timestamp within some range. Presumably this index is used because it has a higher selectivity,

meaning that it will filter out more nodes and return fewer nodes than other indexes.

Other criteria that are also applied to this access query might then be applied by a filter

that processes the actual nodes' property values.

While the result of this commit is a functioning query engine that is shown to work in most

of the query-related unit and integration tests, there still are a few areas that are not complete.


* The new engine does not support full-text search, and currently throws an exception

* No index providers are implemented. Therefore, all queries involve "scanning" the repository.

This can be time consuming, especially for federated repositories. Consequently, all such

tests that query federated content have been disabled/ignored.

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MODE-2081 Changed the remaining files over to the ASL 2.0 license

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MODE-2041 Corrected numerous compiler warninings, JavaDoc errors and warnings, and removed quite a few JavaDoc comments that are inherited via @Override.

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MODE-2095 Fixed NPE when executing date range queries.

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MODE-2062 Corrected full text search with a bind variable for expression

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MODE-2037: Extended like operation (reverse like implementation)

Added a reverse like (e.g., "RELIKE") constraint that is useful when

the LIKE pattern is stored in a node property and the intent is to

find all nodes that have a pattern that matches a given string:


FROM [service:Locator] AS locator

WHERE relike($phone, locator.[service:phonePattern])

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MODE-1920 Corrected compiler warnings and JavaDoc errors

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MODE-1901 Added support for obtaining the query plan without executing the query

There is a new 'explain' method in the ModeShape public query API that returns the internal

query plan for a given statement and language. This same functionality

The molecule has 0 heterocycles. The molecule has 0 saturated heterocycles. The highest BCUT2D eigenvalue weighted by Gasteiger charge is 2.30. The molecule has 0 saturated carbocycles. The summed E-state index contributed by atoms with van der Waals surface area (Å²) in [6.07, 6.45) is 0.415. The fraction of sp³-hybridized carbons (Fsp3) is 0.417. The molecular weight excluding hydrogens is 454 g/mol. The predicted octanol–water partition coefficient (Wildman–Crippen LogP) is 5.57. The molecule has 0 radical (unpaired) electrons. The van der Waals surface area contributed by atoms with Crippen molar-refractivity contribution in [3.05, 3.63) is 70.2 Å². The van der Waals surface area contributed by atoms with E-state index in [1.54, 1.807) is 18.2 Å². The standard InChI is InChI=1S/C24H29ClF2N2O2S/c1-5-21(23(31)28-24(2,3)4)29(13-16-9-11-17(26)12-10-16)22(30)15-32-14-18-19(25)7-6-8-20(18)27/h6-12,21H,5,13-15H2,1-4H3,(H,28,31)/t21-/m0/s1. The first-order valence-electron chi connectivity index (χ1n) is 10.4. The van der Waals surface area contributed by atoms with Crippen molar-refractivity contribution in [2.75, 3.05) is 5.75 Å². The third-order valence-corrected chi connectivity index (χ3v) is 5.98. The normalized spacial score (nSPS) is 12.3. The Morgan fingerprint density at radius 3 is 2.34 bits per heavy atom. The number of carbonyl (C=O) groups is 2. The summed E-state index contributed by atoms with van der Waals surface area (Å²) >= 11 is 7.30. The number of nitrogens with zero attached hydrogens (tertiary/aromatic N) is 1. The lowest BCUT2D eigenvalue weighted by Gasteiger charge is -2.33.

is also exposed in the JDBC driver (as a custom method) and the RESTful

API (v2).

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MODE-1865 Additional changes and fixes

The test case added in previous commits (for this issue) was not cleaning

up the 300 nodes it was creating and using for the queries, thus causing

failures in many subsequent tests. This was corrected, and the test case

simplified. The changes to QueryProcessor were also incomplete and did

not always return just one row when using "LIMIT 1", so this was corrected.

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MODE-1833 - JQOM Wildcard Query fails with Column 'null' does not exist on the table

Fixed with testcase.

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MODE-1825 Added testcase and fix for handling QOM queries where both the columnName and propertyName are null.

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MODE-1825 Added testcase and fix for handling QOM queries where both the columnName and propertyName are null.

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MODE-1095 Fix support for ORDER BY using a column that isn't in the SELECT

The query framework was changed to ensure all columns used in the ORDER BY clauses

are automatically included in the results. Because the query processing engine

requires the columns to be in the (intermediate/internal) results, including the

columns in the user's result set does not make the query system less efficient.

(In fact, changing the result set to contain/expose only those columns included

in the SELECT clause would actually require additional resources and could be

potentially less efficient.)

This change implements the functionality by adding a new optimizer rule that